Our road toll is too high and over the last 12 months 330 people died on our roads. While absolutely that number is an improvement compared to decades ago, it is an increase on recent years with three years ago it reaching a low of 249. As a comparison, per capita Sweden has less than half the number of road deaths that we do.

Here’s our road toll over the last decade showing it having increased. If we had Sweden’s level of road deaths we’d have only 137 per year. The Ministry of  Transport say that in 2015, speed was a contributing factor in 101 deaths, 496 serious injuries, and 1,831 minor injuries.


Yesterday the government announced a new Speed Management Guide which the Ministry say will modernise how speed limits are set. It includes the ability to raise speed limits on some selected roads to 110km/h, which the media have latched on to, but also allows for speed limits to be lowered easier too. That’s good as it means once implemented could make it much easier to have lower speed limits in urban areas – I understand the process currently for doing so is fairly laborious.

The ministry say the current methodology for setting speed limits dates to the 60’s and narrowly focuses on speed limits. The new guide breaks down roads into one of four key classifications

  1. High Volume
  2. National, Regional, Arterial
  3. Primary Collector, Secondary Collector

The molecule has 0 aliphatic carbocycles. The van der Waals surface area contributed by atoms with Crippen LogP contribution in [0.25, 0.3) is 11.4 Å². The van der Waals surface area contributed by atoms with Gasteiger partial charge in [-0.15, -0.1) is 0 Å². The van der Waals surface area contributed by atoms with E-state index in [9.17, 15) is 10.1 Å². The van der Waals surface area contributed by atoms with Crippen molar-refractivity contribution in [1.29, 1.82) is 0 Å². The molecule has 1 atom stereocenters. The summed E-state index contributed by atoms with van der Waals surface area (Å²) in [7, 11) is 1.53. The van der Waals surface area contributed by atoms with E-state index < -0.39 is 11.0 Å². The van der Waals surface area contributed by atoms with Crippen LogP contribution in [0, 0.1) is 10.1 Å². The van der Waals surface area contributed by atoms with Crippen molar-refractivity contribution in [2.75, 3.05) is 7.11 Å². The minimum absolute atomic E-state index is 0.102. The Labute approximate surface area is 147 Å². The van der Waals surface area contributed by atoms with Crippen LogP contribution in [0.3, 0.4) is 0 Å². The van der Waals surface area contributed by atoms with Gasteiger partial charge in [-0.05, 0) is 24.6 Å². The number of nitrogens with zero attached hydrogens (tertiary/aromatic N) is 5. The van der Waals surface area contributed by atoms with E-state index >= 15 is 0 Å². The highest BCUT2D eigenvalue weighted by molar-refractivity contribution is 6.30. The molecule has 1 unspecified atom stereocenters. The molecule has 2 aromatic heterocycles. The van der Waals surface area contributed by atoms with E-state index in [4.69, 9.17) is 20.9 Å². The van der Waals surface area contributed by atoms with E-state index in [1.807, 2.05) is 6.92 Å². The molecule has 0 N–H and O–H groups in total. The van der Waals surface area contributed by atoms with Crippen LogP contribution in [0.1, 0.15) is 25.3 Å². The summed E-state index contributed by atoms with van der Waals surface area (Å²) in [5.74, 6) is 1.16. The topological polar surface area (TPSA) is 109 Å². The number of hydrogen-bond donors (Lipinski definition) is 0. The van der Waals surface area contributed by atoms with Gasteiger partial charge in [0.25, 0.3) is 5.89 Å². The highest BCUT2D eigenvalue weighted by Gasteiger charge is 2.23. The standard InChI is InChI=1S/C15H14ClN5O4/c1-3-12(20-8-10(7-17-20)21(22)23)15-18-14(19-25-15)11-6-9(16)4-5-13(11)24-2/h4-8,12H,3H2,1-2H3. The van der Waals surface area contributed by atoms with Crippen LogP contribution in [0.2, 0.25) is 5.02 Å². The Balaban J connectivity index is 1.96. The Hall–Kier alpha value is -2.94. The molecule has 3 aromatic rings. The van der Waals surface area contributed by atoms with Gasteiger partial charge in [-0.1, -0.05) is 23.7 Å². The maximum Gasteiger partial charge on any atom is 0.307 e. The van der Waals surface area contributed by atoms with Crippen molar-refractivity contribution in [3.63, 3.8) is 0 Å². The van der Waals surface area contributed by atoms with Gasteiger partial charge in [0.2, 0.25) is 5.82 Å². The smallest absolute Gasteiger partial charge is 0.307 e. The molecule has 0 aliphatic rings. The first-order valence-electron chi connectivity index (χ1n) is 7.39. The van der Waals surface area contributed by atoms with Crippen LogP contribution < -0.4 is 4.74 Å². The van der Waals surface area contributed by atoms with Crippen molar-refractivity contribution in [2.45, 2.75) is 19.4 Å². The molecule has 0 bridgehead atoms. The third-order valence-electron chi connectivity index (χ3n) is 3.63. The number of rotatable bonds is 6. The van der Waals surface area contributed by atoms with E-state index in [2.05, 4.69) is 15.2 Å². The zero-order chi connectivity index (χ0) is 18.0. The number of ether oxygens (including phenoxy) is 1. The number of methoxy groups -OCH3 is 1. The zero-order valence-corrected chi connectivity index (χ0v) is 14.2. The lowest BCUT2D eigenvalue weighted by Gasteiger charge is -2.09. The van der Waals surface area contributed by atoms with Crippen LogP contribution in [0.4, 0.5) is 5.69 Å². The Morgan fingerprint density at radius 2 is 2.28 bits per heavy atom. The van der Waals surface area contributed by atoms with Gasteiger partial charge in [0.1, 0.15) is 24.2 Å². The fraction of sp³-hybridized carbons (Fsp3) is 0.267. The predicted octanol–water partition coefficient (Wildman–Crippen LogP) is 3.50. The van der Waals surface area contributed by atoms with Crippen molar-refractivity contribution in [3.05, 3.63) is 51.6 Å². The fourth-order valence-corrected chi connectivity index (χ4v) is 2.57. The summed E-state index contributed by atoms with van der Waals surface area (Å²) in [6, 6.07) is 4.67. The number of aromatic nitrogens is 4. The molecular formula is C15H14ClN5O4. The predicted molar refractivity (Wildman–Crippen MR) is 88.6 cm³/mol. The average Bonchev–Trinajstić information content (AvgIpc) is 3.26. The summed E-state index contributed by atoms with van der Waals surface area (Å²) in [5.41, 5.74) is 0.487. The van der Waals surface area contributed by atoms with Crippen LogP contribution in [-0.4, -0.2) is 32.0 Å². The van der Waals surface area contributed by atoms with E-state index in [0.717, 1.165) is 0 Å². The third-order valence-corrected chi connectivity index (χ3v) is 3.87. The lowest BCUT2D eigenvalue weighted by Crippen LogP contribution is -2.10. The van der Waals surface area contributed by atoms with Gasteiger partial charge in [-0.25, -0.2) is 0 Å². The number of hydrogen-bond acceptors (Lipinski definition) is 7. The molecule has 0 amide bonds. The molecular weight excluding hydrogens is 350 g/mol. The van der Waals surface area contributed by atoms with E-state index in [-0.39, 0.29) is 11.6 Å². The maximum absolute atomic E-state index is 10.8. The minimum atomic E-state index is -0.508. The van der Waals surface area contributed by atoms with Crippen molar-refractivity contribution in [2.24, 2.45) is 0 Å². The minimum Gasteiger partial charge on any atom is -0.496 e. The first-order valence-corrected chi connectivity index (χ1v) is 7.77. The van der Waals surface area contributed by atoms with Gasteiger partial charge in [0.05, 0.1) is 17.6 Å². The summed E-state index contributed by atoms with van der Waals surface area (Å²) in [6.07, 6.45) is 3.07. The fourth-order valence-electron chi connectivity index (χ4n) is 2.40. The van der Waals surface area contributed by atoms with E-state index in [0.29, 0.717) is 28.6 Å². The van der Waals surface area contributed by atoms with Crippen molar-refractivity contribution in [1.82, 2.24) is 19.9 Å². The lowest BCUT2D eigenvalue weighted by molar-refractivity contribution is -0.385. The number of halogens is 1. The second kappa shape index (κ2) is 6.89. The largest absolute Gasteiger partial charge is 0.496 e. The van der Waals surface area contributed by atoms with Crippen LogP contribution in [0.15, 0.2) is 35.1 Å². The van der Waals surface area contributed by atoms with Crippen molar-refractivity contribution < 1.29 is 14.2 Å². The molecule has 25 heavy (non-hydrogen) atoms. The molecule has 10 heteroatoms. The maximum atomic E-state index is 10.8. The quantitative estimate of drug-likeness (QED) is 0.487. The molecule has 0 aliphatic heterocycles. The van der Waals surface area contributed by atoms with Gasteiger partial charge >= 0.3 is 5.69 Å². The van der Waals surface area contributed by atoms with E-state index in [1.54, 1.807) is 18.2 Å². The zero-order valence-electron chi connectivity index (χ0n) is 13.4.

4. Access/Low volume access

Examples of these for urban and rural areas are below and includes information on modes and volumes that could be expected in situations.



The guide says

The Framework sets out safe and appropriate speed ranges taking into account road function, design, safety and use. The ONRC has been through a moderation process, but will still be sense tested through the speed management lens as an Important input to determining the safe and appropriate speeds on the network. This Guide steers RCAs to where the highest benefit opportunities lie on their networks. It should begin to underpin all speed management activity, such as engineering and investment decisions, land use planning, fleet management, communication and enforcement. It will also progressively become embedded into planning, engineering and network management.

With these in mind, the proposed safe and appropriate speeds for different types of road fall within the ranges shown in Figure 1.4. The proposed speed ranges are not in themselves speed limits, and no changes to the default limits are proposed. Risk can be reduced by investing In infrastructure improvements to make a road safer at current speeds, or by managing speeds down through a combination of road design, risk targeted enforcement and safe behaviour, all reinforced by the speed limit appropriate for the road.